Mr Justice Charleton said that  “officially induced error’ was available in this jurisdiction, and explained that it was an exception to the rule that ignorance of the law, or mistake as to the law, cannot excuse criminal conduct.

He said that for “officially induced error” to be accepted as to bar the continuation of a criminal prosecution, the accused must prove that he or she went in good faith to seek legal advice from the authority that a reasonable person would see as possessing ostensible authority to advise on whether a proposed course of conduct was or was not lawful.

In seeking advice, Mr Justice Charleton said it would not be enough that an accused give a vague outline to that authority of what he or she proposes. Instead, the proposal about which legal advice is sought must be specific, describing accurately that conduct which is the subject matter of the later criminal charge. What the official advises must be specific and must amount to legal advice, or advice of mixed law and fact, in a manner which clearly and unequivocally authorises the conduct as a matter of law.

It is not sufficient for the advice to be such as to reasonably put the accused on notice to make further enquiries. The advice must cover the situation in issue. That advice must be accepted honestly by the accused and must be such that a reasonable person would be likely to act on it. It follows that in the commission of the offence, there must be no deviation from the apparently authorised conduct. To raise the defence, the accused must precisely describe before the trial judge what he or she did rather than evading responsibility through not admitting conduct.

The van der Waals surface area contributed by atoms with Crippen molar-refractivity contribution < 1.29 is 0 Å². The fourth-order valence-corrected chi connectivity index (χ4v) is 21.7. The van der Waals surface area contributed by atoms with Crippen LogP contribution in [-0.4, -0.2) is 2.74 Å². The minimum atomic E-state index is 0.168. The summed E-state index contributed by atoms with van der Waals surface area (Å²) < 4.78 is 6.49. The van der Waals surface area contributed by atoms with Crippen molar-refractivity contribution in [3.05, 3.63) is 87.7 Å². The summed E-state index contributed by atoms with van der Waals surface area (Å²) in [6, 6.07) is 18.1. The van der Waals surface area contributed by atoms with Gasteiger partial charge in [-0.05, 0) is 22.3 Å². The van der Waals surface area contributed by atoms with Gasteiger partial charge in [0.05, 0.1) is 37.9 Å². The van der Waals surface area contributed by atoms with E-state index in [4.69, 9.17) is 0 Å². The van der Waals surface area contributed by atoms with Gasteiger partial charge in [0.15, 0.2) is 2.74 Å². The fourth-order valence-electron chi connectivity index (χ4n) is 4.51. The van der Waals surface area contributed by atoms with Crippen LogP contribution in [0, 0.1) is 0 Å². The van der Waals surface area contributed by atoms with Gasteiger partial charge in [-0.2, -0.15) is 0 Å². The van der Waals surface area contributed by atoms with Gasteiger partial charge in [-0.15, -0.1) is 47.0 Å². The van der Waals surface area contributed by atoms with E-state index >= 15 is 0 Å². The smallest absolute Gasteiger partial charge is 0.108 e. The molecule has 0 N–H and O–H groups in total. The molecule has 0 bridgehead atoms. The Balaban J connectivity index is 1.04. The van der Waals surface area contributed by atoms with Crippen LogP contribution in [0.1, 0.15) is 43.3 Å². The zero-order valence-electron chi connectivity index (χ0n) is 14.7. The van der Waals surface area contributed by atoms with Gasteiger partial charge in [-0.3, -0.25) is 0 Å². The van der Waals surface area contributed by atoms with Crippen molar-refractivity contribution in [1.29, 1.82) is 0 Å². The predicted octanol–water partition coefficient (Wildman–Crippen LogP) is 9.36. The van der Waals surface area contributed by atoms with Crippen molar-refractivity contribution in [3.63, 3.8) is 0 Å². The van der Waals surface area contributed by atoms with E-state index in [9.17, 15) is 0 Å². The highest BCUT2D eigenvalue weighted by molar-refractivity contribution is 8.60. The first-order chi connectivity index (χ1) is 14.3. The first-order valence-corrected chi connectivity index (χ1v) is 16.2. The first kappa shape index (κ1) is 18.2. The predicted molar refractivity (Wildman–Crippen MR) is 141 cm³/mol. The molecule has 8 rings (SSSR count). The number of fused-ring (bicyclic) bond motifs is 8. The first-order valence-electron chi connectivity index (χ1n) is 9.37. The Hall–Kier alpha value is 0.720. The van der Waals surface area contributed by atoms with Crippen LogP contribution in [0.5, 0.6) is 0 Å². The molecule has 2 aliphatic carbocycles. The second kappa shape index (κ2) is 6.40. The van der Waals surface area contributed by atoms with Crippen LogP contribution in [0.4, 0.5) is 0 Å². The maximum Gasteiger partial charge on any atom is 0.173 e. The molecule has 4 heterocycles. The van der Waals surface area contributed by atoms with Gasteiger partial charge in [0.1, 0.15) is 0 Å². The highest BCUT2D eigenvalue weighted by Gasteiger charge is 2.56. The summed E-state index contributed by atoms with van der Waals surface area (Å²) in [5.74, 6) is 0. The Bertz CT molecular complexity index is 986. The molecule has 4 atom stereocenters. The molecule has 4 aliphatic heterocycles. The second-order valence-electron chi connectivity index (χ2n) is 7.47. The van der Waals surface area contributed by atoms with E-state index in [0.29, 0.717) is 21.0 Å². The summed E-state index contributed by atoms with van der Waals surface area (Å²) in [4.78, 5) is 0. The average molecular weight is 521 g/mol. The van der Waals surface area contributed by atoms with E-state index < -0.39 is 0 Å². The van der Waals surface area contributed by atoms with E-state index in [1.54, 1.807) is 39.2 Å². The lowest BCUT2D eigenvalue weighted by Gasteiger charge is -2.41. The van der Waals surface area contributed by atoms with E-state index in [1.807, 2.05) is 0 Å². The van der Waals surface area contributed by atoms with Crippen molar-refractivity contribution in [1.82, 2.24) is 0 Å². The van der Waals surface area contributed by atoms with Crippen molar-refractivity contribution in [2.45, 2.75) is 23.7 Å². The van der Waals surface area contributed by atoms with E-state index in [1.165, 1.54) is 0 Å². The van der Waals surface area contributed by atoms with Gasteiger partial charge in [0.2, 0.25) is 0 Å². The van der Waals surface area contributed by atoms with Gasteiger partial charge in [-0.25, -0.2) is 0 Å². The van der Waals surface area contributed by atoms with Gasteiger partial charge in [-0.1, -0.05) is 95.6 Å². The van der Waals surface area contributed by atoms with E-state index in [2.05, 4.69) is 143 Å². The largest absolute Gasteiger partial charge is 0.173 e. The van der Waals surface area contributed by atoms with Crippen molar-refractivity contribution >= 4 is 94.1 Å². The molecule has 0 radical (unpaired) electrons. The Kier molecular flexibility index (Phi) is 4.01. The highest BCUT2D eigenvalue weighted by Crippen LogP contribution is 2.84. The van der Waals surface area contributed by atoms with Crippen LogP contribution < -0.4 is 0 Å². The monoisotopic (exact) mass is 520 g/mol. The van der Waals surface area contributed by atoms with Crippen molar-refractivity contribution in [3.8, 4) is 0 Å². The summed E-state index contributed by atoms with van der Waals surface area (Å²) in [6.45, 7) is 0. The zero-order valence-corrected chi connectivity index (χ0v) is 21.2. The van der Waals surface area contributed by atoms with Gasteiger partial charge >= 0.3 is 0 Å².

Officially induced error is not a justificatory or excusatory defence in criminal law: rather, it amounts to a legal objection to the continuation of the criminal process, is rooted in Article 34.1 and Article 38.1 of the Constitution, and founded on justice and due process.

Mr Justice Charleton said “notice in writing of both the nature of the answer to an offence charged and how it is claimed to be applicable is part of the proper administration of justice in this regard”, and proof of elements of unfairness must be established by the accused on the balance of probabilities.

Mr Justice Charleton said it was for the trial judge to decide the “applicability of the plea in demur”, whether the accused met the burden of proof on the facts, and whether the legal exception was applicable. In those circumstances and considering the evidence, Mr Justice Charleton was satisfied that the plea to demur prosecution was not open to Mr Casey, and there was nothing before the trial judge to enable the defence of “officially induced error” to succeed.

Finding that the trial judge was “correct in ruling out any mention” of this proposed defence before the jury, and that the Court of Appeal was correct to dismiss the appeal, Mr Justice Charleton said that the conviction should stand.

  • by Seosamh Gráinséir for Irish Legal News